3.10 to 3.30 pm - difficult child 3 gets an afternoon snack while I check what he has for homework, and read the Communication Book.
    3.30 pm to 4 pm (or however long it takes) - difficult child 3 does homework.
    4.10 pm - the older kids get home from school IF they didn't miss the boat.
    4 pm to 5 pm - difficult child 3 goes to visit neighbour/friend to play, or plays computer games at home.
    5 pm - difficult child 3 should be home. Time to do chores; feed and water the birds. When chores finished, he can play more games.
    5.20 pm - the older kids who missed the early boat arrive home.
    6 pm - difficult child 3 has his bath. Meanwhile I get his dinner.
    6.30 pm - difficult child 3 eats his dinner.
    7 pm - husband gets home.
    7.30 pm - I feed everyone else. difficult child 3 computer games must stop.
    8pm - difficult child 3 goes to bed. He may read until lights out at 8.30 pm.

    This was back when difficult child 3 was about six years old. Now he is older, so are the other kids. We found we needed to get a bit more organised because we are such a hectic household sometimes, so easy child 2/difficult child 2 sat down with difficult child 3 and worked out a new schedule for him, just for evenings:

    6 pm - difficult child 3 organises the bath, checks the water temperature and if necessary, makes sure the hot water switch is on (we have solar hot water, it can be too cold in winter). difficult child 3 must stop games until this is done.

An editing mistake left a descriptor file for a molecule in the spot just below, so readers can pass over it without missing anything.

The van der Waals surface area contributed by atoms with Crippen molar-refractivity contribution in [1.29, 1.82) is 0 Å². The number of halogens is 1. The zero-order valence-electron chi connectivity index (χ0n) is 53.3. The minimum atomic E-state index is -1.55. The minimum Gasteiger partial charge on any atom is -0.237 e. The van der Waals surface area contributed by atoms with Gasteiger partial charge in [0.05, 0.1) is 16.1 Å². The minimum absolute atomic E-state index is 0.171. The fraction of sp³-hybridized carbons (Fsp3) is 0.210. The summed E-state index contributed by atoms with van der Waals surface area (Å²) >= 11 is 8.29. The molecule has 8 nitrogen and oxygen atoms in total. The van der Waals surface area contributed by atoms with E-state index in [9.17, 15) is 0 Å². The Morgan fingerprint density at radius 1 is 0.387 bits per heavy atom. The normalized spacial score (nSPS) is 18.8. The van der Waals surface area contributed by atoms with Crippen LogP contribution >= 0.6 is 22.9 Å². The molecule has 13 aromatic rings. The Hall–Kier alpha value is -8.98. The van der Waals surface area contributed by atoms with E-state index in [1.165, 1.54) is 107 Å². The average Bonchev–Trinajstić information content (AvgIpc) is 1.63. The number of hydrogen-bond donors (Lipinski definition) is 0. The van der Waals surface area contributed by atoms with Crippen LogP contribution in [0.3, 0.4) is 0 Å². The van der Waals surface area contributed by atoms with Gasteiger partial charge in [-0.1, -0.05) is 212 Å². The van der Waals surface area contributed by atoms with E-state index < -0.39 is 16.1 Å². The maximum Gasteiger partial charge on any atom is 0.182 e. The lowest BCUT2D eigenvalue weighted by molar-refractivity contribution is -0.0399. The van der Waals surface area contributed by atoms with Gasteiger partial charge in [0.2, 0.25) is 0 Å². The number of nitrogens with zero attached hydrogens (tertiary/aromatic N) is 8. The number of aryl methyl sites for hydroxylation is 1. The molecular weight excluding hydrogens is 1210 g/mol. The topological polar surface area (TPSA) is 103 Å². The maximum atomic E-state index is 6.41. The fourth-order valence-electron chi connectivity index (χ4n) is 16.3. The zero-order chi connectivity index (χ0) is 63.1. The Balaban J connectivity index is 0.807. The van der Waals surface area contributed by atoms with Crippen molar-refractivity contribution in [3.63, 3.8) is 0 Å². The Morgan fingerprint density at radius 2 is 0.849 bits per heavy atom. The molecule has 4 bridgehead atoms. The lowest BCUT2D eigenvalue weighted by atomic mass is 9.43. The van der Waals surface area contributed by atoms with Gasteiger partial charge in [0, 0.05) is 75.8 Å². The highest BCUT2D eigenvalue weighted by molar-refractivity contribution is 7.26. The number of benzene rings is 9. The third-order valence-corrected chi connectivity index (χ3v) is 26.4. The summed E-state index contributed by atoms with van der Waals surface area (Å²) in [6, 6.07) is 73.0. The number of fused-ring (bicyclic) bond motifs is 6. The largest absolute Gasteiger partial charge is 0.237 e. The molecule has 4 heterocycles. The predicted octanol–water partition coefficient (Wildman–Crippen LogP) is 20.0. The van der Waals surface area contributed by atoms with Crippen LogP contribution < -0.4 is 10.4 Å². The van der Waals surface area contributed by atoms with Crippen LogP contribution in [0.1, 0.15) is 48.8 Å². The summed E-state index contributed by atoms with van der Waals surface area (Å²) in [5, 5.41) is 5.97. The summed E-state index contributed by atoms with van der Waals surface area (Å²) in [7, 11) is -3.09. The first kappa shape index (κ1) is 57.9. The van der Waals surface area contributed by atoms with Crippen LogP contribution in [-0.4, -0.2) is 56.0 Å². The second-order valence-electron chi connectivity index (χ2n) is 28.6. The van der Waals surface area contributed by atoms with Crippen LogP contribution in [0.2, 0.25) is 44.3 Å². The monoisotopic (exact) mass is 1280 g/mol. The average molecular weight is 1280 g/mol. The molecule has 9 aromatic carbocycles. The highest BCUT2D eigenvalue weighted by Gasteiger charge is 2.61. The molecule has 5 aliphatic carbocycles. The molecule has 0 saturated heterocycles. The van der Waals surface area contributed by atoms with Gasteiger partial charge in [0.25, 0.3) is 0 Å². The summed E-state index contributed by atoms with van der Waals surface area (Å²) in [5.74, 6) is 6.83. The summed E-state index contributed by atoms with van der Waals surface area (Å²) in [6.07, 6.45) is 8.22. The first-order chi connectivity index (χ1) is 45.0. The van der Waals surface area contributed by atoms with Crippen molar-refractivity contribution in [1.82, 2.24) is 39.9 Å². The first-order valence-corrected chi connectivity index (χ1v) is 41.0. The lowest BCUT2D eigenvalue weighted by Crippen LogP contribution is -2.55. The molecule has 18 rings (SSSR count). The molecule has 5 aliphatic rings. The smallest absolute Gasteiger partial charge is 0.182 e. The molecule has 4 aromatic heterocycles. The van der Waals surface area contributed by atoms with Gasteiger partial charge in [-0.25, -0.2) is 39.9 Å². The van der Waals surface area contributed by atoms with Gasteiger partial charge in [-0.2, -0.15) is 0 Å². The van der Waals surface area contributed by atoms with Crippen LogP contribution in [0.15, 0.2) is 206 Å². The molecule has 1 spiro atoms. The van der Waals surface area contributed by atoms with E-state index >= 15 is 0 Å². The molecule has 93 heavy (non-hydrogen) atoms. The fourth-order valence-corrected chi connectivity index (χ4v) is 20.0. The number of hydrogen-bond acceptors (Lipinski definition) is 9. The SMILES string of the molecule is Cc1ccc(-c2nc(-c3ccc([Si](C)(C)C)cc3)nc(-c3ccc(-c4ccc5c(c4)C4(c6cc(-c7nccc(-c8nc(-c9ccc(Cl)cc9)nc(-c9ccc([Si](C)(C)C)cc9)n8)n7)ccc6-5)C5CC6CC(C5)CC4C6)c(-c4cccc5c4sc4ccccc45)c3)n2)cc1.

6.30 pm - difficult child 3 runs the bath unless he has arranged for someone else to do it.
    7 pm - difficult child 3 gets his dinner. He has to then get his own serve of ice cream once he has eaten all his dinner.
    From here, it's a matter of getting things done in sequence - difficult child 3 MAY play games, but only if he's done as much as he can. For example, if he's had his bath and I haven't got his dinner ready, he may play games but needs to let me know he's ready for dinner. He also has to let the next person in line know that the bathroom is free.
    Teeth must be cleaned after dessert.
    If difficult child 3 is completely ready for bed, including teeth cleaned, before 7.30 pm, he gets extra privileges with computer game time until 8.30 pm. If difficult child 3 is late finishing his dinner and it's entirely his fault and he hasn't finished his main course by 8.30 pm, he forfeits dessert.
    8.30 pm - difficult child 3 must stop all gaming for the night. He may read a book or watch TV with the family.